The learning that Vygotsky referred to does not point to a specific type or standard, because he also acknowledged how cultural differences can cause variability when it comes to learning and how culture, in general, is influential and powerful in shaping or molding one’s cognition.
Key concept #3 Language accelerates cognitive development.
It is a given that language is very important in any social interaction, since it is the primary medium of communication in any social setting. But that is not the only reason why language plays a very important role in an individual’s cognitive development.
First, let us take a look at the three stages of speech development, according to Vygotsky.
Stage 1 – Social or External Speech
This covers the preverbal stage, usually under the age of three, when the child is still unable to transcribe his thoughts in complete thought messages. His thoughts are pretty simple, and his emotions basic, and there is no intellectual or thinking exercise involved.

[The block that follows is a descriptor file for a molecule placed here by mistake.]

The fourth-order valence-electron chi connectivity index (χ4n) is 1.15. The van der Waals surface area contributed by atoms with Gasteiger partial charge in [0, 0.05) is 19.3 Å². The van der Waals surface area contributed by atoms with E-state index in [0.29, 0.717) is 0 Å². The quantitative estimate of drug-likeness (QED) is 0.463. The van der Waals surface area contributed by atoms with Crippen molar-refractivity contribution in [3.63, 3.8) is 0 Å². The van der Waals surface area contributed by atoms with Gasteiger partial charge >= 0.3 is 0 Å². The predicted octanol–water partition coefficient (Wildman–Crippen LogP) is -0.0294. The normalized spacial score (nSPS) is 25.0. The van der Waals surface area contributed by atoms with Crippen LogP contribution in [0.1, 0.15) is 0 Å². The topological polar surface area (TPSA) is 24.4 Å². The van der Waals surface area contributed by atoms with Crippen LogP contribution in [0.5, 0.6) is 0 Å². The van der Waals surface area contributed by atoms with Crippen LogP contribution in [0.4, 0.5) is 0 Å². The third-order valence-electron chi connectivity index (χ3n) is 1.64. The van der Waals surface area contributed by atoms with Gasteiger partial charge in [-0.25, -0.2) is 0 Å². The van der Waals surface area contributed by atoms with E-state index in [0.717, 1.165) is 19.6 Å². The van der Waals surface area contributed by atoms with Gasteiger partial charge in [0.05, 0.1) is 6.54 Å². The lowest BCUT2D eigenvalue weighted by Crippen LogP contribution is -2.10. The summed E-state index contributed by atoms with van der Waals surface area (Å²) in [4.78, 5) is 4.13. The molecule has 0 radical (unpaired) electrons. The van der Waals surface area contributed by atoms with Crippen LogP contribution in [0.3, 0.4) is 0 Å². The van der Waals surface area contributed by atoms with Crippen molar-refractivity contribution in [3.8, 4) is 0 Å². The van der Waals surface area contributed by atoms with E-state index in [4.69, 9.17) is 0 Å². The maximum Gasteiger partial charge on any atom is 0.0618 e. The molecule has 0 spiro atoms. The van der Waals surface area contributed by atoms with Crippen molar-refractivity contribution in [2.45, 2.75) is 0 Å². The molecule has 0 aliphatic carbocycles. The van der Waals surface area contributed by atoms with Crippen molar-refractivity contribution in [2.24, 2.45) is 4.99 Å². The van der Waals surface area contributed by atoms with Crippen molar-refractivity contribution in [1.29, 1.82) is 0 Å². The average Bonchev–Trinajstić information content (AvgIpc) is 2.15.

However, despite that, he still wants to be able to control others’ behaviors. Therefore, he makes use of his limited speech to express simple thoughts of hunger, pleasure, displeasure, satisfaction and dissatisfaction through crying, laughing, shouting, and gurgling. As he advances in age, he will start to use what we call “baby-speak”, with phrases such as “Want milk” and “Go potty”.
Stage 2 – Egocentric Speech
If, in the first stage, the purpose of the child’s speech is to control the behavior of other people, the egocentric speech in the second stage is spoken as a way for the child to direct his own behavior.